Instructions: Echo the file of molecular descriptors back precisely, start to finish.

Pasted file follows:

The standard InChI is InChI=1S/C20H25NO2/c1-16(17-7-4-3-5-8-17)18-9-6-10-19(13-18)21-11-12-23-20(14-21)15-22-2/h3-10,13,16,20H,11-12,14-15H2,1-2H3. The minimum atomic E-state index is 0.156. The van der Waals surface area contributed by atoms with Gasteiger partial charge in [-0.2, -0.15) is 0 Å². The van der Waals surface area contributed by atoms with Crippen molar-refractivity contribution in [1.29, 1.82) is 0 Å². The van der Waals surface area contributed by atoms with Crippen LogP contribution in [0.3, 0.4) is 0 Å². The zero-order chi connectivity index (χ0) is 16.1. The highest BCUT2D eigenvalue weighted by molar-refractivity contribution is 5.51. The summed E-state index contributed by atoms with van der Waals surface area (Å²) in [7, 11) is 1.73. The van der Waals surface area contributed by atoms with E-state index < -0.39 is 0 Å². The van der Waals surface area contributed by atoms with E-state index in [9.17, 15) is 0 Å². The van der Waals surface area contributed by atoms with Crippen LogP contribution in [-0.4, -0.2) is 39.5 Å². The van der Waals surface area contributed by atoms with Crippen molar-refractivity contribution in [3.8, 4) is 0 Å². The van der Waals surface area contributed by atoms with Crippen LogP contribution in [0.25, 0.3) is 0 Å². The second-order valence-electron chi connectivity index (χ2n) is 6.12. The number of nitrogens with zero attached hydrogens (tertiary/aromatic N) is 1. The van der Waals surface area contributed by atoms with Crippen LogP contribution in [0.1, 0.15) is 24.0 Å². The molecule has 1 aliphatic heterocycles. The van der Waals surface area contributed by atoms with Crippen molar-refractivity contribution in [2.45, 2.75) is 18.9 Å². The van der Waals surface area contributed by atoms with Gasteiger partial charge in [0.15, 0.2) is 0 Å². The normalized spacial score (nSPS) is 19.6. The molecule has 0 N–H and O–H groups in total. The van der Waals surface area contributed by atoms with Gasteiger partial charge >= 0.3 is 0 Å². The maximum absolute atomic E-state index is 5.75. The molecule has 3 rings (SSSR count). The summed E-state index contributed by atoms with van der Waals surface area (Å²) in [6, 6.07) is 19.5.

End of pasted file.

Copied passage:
The standard InChI is InChI=1S/C20H25NO2/c1-16(17-7-4-3-5-8-17)18-9-6-10-19(13-18)21-11-12-23-20(14-21)15-22-2/h3-10,13,16,20H,11-12,14-15H2,1-2H3. The minimum atomic E-state index is 0.156. The van der Waals surface area contributed by atoms with Gasteiger partial charge in [-0.2, -0.15) is 0 Å². The van der Waals surface area contributed by atoms with Crippen molar-refractivity contribution in [1.29, 1.82) is 0 Å². The van der Waals surface area contributed by atoms with Crippen LogP contribution in [0.3, 0.4) is 0 Å². The zero-order chi connectivity index (χ0) is 16.1. The highest BCUT2D eigenvalue weighted by molar-refractivity contribution is 5.51. The summed E-state index contributed by atoms with van der Waals surface area (Å²) in [7, 11) is 1.73. The van der Waals surface area contributed by atoms with E-state index < -0.39 is 0 Å². The van der Waals surface area contributed by atoms with E-state index in [9.17, 15) is 0 Å². The van der Waals surface area contributed by atoms with Crippen LogP contribution in [-0.4, -0.2) is 39.5 Å². The van der Waals surface area contributed by atoms with Crippen molar-refractivity contribution in [3.8, 4) is 0 Å². The van der Waals surface area contributed by atoms with Crippen LogP contribution in [0.25, 0.3) is 0 Å². The second-order valence-electron chi connectivity index (χ2n) is 6.12. The number of nitrogens with zero attached hydrogens (tertiary/aromatic N) is 1. The van der Waals surface area contributed by atoms with Crippen LogP contribution in [0.1, 0.15) is 24.0 Å². The molecule has 1 aliphatic heterocycles. The van der Waals surface area contributed by atoms with Crippen molar-refractivity contribution in [2.45, 2.75) is 18.9 Å². The van der Waals surface area contributed by atoms with Gasteiger partial charge in [0.15, 0.2) is 0 Å². The normalized spacial score (nSPS) is 19.6. The molecule has 0 N–H and O–H groups in total. The van der Waals surface area contributed by atoms with Gasteiger partial charge >= 0.3 is 0 Å². The maximum absolute atomic E-state index is 5.75. The molecule has 3 rings (SSSR count). The summed E-state index contributed by atoms with van der Waals surface area (Å²) in [6, 6.07) is 19.5.